After running websites for over a decade now, I’ve learned it’s always nice to have a backup (or three). Sure, you can download your files every now and then, but chances are they won’t be 100% current. A few months back I decided to look into backing up WordPress sites to Amazon’s S3 service. It took a bit of research, some SSH, and some PHP coding, but I’ve had a nice workable solution up and running for a while now.

While planning to move a site to a new server, I thought I’d try to restore from one of these backups. Surely downloading and uploading 4 TAR files would be easier than downloading/uploading thousands of files and images. It was, but there was a bit of trial and error.

In an effort to speed up the process, should I ever need to restore a crashed site, I’m going to document the process here.

1. First of all, I had to download all the necessary files from my Amazon S3 account. This was basically the httpdocs folder, plus the MySQL.

2. Next, upload the files to the root web directory.

3. SSH into the site and navigate to the root of the site.

4. Combine the files, which have been split into 300MB chunks, using the ‘cat’ command. The filenames should resemble httpdocs_date.tar.gz.p00, httpdocs_date.tar.gz.p01, etc. The syntax looks like this:

cat httpdocs* > filename.tar.gz

That will combine all parts into one file named filename.tar.gz

5. Decompress the GZipped file using:

gzip -d filename.tar.gz

and then decompress the TAR file using:

tar -xvf filename.tar

6. That should restore all the files to the httpdocs directory. There’s one last thing you may need to do. You might have to change the owner of the httpdocs directory using the chown command, like this:

chown -R USERNAME httpdocs

That will let the public see the files once the database is restored (that’s a topic for another post).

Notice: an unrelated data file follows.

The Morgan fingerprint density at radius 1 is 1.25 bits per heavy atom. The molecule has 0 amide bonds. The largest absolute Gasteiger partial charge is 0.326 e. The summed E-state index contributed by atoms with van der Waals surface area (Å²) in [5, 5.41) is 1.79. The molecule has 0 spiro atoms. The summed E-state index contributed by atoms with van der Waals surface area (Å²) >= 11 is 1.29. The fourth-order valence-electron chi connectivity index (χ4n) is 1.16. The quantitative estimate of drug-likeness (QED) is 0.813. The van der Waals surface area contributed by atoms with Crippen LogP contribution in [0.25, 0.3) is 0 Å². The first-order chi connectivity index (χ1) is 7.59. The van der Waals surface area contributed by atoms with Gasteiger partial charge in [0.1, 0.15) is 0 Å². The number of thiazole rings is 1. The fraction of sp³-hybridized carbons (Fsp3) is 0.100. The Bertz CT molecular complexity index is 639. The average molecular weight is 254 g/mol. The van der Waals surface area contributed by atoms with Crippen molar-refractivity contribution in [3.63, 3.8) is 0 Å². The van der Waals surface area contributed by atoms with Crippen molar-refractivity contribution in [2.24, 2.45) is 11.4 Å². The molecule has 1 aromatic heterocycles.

The Google Font Directory lets you browse all the fonts available via the Google Font API. All fonts in the directory are available for use on your website under an open source license and served by Google servers.

View font details to get the code needed to embed the font on your web site. Please also visit our quick start guide and FAQ page. For more help and suggestions, use our moderator page

Use web fonts on your site with just a few lines of code – and Google hosts the font for you. Much easier than SIFR or any other method that’s previously been available – and it works on IE6.

Posted via web from Phillip Duncan’s posterous

Similar to how 2.3 overhauled the tagging, category and classification system, version 2.5 of WordPress will overhaul the admin area.

More than just a visual overhaul (which was needed), WordPress 2.5 will feature better admin functionality and an improved user interface thanks in part to Happy Cog.

There’s a nice article on WordPress.org detailing the work that went into the new Admin interface. Check it out.

The features that worry me the most are:

  • Multi-file uploads.
  • New “Media Manager” for images, audio, video, etc.
  • Built-in gallery function.
  • Built-in (and pluggable) Gravatars support.
  • I’ve achieved all of those using plug-ins and custom PHP files. Seeing that list of features makes me wonder how it will affect my plugins and if I’ll need to re-do several sites to support the “out-of-the-box” features to stay compatible with WP 2.5.

    Why, Microsoft, why? That’s all I ask. Why must you continue to introduce proprietary technology in Internet Explorer?

    Internet Explorer 8 Beta is now available for download and one of the new features is WebSlices. By adding a few specific class names to content blocks, IE will essentially syndicate the content.

    <code><div class=”hslice” id=”1”>
      <p class=”entry-title”>item – $66.00</p>
      <div class=”entry-content”>high bidder:buyer1
        …
      </div>
    </div>

    Using the above classes will generate content the user (or IE8 user) can subscribe too. Why not RSS? Is it because that’s compatible with other software, browsers, and readers. Microsoft wanted something that would just work for Internet Explorer.